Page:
10. Karr D. B., Waters J. K., Emerich D. W. 1983; Analysis of poly-β-hydroxybutyrate in Rbizobium japonicum bacteroids by ion-exclusion high-pressure liquid chromatography and UV detection. Appl Environ Microbiol 46:1339–1344
    [Google Scholar]
  11. Lee I., Kim M. K., Chang H. N., Park Y. H. 1995; Regulation of poly-β-hydroxybutyrate synthesis by nicotinamide nucleotide in Alcaligenes eutrophus . FEMS Microbiol Lett 131:35–39
    [Google Scholar]
  12. Linton J. D. 1990; The relationship between metabolite production and the growth efficiency of the producing organism. FEMS Microbiol Rev 75:1–18
    [Google Scholar]
  13. Linton J. D., Evans M., Jones D. S., Gouldney D. N. 1987a; Exocellular succinoglucan production by Agrobacterium radiobacter NCIB 11883. J Gen Microbiol 133:2961–2969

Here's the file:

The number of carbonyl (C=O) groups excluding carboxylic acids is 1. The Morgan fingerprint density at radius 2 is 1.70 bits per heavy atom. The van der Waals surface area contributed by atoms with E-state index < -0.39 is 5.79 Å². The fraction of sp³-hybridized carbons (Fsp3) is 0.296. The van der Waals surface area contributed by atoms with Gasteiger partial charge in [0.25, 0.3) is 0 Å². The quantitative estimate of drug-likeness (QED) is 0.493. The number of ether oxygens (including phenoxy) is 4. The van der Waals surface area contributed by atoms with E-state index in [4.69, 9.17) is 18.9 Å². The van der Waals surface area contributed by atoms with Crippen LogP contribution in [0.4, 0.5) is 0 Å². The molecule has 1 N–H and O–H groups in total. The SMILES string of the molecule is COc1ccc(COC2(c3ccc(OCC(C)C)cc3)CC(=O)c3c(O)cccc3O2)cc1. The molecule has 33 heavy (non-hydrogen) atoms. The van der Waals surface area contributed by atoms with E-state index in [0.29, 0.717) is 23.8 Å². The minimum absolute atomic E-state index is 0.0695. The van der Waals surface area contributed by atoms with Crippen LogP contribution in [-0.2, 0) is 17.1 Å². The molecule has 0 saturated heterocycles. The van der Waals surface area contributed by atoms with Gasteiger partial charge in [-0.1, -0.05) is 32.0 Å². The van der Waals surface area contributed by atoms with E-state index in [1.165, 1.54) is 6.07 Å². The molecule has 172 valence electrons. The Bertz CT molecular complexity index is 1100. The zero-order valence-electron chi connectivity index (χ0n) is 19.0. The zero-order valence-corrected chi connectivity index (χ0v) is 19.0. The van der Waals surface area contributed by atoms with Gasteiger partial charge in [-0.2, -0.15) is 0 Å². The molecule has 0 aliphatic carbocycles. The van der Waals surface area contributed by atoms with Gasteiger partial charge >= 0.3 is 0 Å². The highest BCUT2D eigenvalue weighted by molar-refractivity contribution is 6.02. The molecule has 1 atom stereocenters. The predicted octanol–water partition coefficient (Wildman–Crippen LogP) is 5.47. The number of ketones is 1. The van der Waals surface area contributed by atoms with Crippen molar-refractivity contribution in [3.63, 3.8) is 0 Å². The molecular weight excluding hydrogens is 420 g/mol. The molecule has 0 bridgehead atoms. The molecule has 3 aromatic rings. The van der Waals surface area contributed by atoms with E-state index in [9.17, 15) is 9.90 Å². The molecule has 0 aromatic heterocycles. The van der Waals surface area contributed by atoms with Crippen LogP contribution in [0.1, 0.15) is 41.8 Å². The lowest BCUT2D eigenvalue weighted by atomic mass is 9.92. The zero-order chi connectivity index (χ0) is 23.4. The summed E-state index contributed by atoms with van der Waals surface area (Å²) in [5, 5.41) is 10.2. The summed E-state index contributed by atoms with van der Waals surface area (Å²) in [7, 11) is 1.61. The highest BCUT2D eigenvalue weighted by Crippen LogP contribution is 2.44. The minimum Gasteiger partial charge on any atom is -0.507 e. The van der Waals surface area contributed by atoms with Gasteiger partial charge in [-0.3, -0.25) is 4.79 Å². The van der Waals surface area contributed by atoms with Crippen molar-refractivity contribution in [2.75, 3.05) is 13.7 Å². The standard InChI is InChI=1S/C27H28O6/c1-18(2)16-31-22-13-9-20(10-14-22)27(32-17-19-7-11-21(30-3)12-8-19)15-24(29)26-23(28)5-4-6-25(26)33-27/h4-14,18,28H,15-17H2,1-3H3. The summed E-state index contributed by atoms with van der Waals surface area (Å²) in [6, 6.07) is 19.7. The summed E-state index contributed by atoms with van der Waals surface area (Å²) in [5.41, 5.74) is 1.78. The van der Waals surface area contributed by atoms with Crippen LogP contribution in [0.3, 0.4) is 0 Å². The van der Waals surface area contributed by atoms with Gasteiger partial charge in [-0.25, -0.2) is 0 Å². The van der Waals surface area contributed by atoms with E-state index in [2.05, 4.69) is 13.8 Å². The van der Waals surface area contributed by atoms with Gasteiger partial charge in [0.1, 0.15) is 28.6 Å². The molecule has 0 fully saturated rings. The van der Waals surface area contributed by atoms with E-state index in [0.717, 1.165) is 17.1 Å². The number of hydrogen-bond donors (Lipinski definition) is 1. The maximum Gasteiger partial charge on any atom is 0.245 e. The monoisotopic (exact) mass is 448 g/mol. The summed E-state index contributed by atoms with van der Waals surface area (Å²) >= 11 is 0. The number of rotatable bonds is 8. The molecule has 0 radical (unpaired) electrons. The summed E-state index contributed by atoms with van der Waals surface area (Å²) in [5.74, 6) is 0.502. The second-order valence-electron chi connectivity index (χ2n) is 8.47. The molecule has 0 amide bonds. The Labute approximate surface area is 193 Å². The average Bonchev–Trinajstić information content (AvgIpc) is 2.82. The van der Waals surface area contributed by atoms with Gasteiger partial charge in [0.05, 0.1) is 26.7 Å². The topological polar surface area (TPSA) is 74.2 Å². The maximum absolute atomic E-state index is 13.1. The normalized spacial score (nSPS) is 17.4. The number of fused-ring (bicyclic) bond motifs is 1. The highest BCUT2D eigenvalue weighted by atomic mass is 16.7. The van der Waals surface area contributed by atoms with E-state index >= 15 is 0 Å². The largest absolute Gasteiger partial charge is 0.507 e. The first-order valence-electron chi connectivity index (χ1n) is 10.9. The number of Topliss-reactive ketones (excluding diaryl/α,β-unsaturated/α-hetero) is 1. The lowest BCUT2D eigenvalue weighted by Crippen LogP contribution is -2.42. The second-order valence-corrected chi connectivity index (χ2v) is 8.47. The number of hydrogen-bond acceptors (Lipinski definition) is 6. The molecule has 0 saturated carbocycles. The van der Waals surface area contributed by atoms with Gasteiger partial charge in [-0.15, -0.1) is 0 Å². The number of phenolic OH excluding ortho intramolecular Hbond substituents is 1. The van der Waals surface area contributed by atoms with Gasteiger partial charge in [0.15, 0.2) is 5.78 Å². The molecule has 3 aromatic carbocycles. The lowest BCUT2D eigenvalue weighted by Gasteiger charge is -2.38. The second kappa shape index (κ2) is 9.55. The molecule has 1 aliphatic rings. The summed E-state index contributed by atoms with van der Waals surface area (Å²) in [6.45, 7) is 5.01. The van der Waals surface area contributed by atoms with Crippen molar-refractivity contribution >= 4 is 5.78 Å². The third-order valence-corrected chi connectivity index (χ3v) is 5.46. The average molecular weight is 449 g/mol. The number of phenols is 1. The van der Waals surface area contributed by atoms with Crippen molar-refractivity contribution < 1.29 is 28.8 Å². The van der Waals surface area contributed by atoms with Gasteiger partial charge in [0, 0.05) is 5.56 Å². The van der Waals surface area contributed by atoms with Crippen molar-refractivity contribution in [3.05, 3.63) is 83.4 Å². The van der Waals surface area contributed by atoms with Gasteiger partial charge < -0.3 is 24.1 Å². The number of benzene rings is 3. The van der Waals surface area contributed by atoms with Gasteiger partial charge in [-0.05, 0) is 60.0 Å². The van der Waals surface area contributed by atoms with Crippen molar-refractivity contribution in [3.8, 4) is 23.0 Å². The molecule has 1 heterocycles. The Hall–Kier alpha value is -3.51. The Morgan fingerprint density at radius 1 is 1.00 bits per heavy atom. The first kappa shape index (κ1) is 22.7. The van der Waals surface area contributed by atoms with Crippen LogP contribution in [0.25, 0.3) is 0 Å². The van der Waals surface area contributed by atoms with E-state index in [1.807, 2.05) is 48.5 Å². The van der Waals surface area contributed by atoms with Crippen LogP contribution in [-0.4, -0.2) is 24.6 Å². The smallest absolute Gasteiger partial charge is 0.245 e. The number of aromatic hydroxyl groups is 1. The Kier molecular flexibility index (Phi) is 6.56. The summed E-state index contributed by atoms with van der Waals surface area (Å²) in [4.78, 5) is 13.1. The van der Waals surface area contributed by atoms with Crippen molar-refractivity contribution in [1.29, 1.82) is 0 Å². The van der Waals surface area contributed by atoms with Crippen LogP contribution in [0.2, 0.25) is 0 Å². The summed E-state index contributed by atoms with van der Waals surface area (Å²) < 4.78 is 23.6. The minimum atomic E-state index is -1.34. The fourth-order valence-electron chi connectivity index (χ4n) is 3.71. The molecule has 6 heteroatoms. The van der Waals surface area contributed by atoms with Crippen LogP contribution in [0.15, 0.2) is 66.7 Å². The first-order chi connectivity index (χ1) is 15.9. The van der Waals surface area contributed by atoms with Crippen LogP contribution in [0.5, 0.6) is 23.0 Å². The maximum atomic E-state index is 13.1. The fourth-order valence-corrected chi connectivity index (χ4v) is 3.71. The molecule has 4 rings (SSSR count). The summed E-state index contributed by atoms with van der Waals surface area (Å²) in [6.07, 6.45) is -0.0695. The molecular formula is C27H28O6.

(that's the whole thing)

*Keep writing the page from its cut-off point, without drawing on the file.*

[Google Scholar]
  14. Linton J. D., Jones D. S., Woodard S. 1987b; Factors that control the rate of exopolysaccharide production by Agrobacterium radiobacter NCIB 11883. J Gen Microbiol 133:2979–2987
    [Google Scholar]
  15. Mansfield D. A., Anderson A. J., Naylor L. A. 1995; Regulation of PHB metabolism in Alcaligenes eutrophus . Can J Microbiol 41 (suppl 1):44–49
    [Google Scholar]
  16. Mian F. A., Jarman T. R., Righelato R. C. 1978; Biosynthesis of exopolysaccharide by Pseudomonas aeruginosa . J Bacteriol 134:418–422
    [Google Scholar]
  17. Oeding V., Schlegel H. G. 1973; β-Ketothiolase from Hydro-genomonas eutropha H16 and its significance in the regulation of poly-β-hydroxybutyrate metabolism. Biochem J 134:239–248
    [Google Scholar]
  18. Page W. J. 1995; Bacterial polyhydroxyalkanoates, natural biodegradable plastics with a great future. Can J Microbiol 41 (suppl 1):1–3
    [Google Scholar]
  19. Page W. J., Knosp O. 1989; Hyperproduction of poly-β-hydroxybutyrate during exponential growth of Azotobacter vinelandii UWD. Appl Environ Microbiol 55:1334–1339
    [Google Scholar]
  20. Russell J. B., Cook G. M. 1995; Energetics of bacterial growth; balance of anabolic and catabolic reactions. Microbiol Rev 59:48–62
    [Google Scholar]